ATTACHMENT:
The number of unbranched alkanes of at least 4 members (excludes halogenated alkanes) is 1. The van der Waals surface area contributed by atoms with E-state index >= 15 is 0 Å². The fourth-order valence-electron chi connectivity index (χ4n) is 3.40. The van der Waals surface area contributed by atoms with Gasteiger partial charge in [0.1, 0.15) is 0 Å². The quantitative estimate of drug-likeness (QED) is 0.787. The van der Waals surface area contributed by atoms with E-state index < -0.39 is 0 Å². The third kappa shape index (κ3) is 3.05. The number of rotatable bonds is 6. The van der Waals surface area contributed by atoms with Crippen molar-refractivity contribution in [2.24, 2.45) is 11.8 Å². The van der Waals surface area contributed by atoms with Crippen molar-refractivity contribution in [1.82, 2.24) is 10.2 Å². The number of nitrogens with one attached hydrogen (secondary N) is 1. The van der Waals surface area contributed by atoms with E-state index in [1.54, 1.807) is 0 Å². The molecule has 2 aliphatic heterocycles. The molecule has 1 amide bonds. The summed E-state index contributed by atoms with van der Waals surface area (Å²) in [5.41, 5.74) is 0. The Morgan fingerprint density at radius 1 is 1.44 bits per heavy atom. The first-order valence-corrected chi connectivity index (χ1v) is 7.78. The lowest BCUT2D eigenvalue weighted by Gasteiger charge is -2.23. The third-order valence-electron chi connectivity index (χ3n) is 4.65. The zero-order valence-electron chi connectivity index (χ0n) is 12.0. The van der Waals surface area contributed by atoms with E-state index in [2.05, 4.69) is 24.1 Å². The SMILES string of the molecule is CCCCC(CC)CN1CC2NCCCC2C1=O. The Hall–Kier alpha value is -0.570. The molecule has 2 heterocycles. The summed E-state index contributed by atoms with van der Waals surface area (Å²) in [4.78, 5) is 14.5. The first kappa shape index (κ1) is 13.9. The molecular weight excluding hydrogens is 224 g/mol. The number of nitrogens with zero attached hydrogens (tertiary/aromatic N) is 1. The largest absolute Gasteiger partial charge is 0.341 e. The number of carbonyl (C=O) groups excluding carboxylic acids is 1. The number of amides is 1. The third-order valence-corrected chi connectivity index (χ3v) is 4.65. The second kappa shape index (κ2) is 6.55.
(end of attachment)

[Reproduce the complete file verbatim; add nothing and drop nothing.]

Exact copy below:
The number of unbranched alkanes of at least 4 members (excludes halogenated alkanes) is 1. The van der Waals surface area contributed by atoms with E-state index >= 15 is 0 Å². The fourth-order valence-electron chi connectivity index (χ4n) is 3.40. The van der Waals surface area contributed by atoms with Gasteiger partial charge in [0.1, 0.15) is 0 Å². The quantitative estimate of drug-likeness (QED) is 0.787. The van der Waals surface area contributed by atoms with E-state index < -0.39 is 0 Å². The third kappa shape index (κ3) is 3.05. The number of rotatable bonds is 6. The van der Waals surface area contributed by atoms with Crippen molar-refractivity contribution in [2.24, 2.45) is 11.8 Å². The van der Waals surface area contributed by atoms with Crippen molar-refractivity contribution in [1.82, 2.24) is 10.2 Å². The number of nitrogens with one attached hydrogen (secondary N) is 1. The van der Waals surface area contributed by atoms with E-state index in [1.54, 1.807) is 0 Å². The molecule has 2 aliphatic heterocycles. The molecule has 1 amide bonds. The summed E-state index contributed by atoms with van der Waals surface area (Å²) in [5.41, 5.74) is 0. The Morgan fingerprint density at radius 1 is 1.44 bits per heavy atom. The first-order valence-corrected chi connectivity index (χ1v) is 7.78. The lowest BCUT2D eigenvalue weighted by Gasteiger charge is -2.23. The third-order valence-electron chi connectivity index (χ3n) is 4.65. The zero-order valence-electron chi connectivity index (χ0n) is 12.0. The van der Waals surface area contributed by atoms with E-state index in [2.05, 4.69) is 24.1 Å². The SMILES string of the molecule is CCCCC(CC)CN1CC2NCCCC2C1=O. The Hall–Kier alpha value is -0.570. The molecule has 2 heterocycles. The summed E-state index contributed by atoms with van der Waals surface area (Å²) in [4.78, 5) is 14.5. The first kappa shape index (κ1) is 13.9. The molecular weight excluding hydrogens is 224 g/mol. The number of nitrogens with zero attached hydrogens (tertiary/aromatic N) is 1. The largest absolute Gasteiger partial charge is 0.341 e. The number of carbonyl (C=O) groups excluding carboxylic acids is 1. The number of amides is 1. The third-order valence-corrected chi connectivity index (χ3v) is 4.65. The second kappa shape index (κ2) is 6.55.